Non-profit charities have become more willing to accept cryptocurrency donations, says crypto donation facilitator The Giving Block.
Founded in 2018 by Alex Wilson and Pat Duffy, The Giving Block is helping non-profit organizations leverage the increasing philanthropy from the crypto wealthy. Because the pandemic hurt traditional fundraising efforts last year, several nonprofit charities became more amenable to accepting crypto donations, according to Wilson.
The co-founder expects tens of millions in crypto donations this year, a modest rise from a couple hundred thousand in 2019. “For some organizations, especially last year, this has kept them going,” Wilson said.
Nonprofit holding crypto
One such nonprofit is the United Way Worldwide in Alexandria, Virginia, which became one of the first and largest charities to accept cryptocurrencies in 2014. According to vice president of innovation Edwin Goutier, his organization then had about $70,000 worth of Bitcoin, but then cashed it out.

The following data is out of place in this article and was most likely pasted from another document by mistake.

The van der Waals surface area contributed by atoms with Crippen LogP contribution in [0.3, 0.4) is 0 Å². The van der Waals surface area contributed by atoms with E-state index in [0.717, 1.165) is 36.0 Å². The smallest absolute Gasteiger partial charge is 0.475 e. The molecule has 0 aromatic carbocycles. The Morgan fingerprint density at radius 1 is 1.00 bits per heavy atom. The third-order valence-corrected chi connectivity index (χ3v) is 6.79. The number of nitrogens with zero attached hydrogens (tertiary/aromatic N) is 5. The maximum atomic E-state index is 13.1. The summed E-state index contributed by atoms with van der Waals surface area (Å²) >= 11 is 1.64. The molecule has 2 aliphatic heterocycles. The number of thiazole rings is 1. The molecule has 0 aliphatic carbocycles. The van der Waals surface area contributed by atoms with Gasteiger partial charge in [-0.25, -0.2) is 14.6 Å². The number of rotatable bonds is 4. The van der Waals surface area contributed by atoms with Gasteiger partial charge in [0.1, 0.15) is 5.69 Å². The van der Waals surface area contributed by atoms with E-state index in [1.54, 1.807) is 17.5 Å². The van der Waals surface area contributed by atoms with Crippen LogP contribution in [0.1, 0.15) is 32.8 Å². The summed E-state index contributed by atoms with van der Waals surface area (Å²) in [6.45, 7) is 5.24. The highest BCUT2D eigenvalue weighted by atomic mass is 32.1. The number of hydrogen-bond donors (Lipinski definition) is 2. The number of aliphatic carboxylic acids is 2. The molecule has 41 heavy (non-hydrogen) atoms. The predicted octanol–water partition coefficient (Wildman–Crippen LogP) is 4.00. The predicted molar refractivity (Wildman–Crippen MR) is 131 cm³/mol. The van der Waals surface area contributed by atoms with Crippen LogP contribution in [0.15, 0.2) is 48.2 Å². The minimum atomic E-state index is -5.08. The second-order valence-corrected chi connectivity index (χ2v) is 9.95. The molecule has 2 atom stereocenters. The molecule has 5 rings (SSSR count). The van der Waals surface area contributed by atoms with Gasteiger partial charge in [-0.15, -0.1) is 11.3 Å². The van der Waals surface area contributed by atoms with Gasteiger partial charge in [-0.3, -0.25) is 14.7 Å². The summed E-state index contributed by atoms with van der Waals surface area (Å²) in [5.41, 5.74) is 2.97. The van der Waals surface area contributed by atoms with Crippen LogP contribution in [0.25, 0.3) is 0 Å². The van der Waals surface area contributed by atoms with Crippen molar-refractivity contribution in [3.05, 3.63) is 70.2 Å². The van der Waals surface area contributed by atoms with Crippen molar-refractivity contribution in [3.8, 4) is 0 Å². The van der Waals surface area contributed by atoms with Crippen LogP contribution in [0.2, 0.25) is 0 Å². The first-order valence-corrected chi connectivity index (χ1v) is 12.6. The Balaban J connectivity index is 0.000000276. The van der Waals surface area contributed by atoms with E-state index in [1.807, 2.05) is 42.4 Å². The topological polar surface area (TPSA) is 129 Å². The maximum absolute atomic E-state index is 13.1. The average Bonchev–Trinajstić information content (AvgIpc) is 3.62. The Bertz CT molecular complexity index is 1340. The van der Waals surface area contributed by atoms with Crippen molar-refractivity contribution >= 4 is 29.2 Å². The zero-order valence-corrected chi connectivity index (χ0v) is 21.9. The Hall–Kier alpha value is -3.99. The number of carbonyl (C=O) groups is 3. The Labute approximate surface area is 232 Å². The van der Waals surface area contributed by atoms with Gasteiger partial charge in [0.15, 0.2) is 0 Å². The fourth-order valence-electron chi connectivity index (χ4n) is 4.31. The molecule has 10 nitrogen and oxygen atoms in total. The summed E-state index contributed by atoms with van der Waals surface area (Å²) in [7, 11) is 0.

“If we had just sold half, we would be sitting on a great amount of money that we could invest today,” Goutier said. “At the same time, with the rules for nonprofits and all the challenges we have in our communities, we have to leverage funds in the moment. So, that’s how I bring myself from kicking myself too hard.”
Goutier praised the approach that The Giving Block had taken. He attributes the pair’s success to being able to “understand both sides of the marketplace” with donors and nonprofit charities.
The Giving Block’s beneficiaries
Other charities that The Giving Block has supported in accepting crypto donations include Save the Children, No Kid Hungry, United Way as well as the American Cancer Society. According to the company, its client base has grown from 30 to more than 250 in the past year alone.
Wilson noted that the crypto wealthy can receive a tax deduction for their donations to nonprofits or churches. When cashing out on crypto investments, he said this could reduce taxes of up to 37%. Wilson added that many of the donors using his services are millennials (born between 1981 and 1996) or Gen Z (born between 1997 to 2012).
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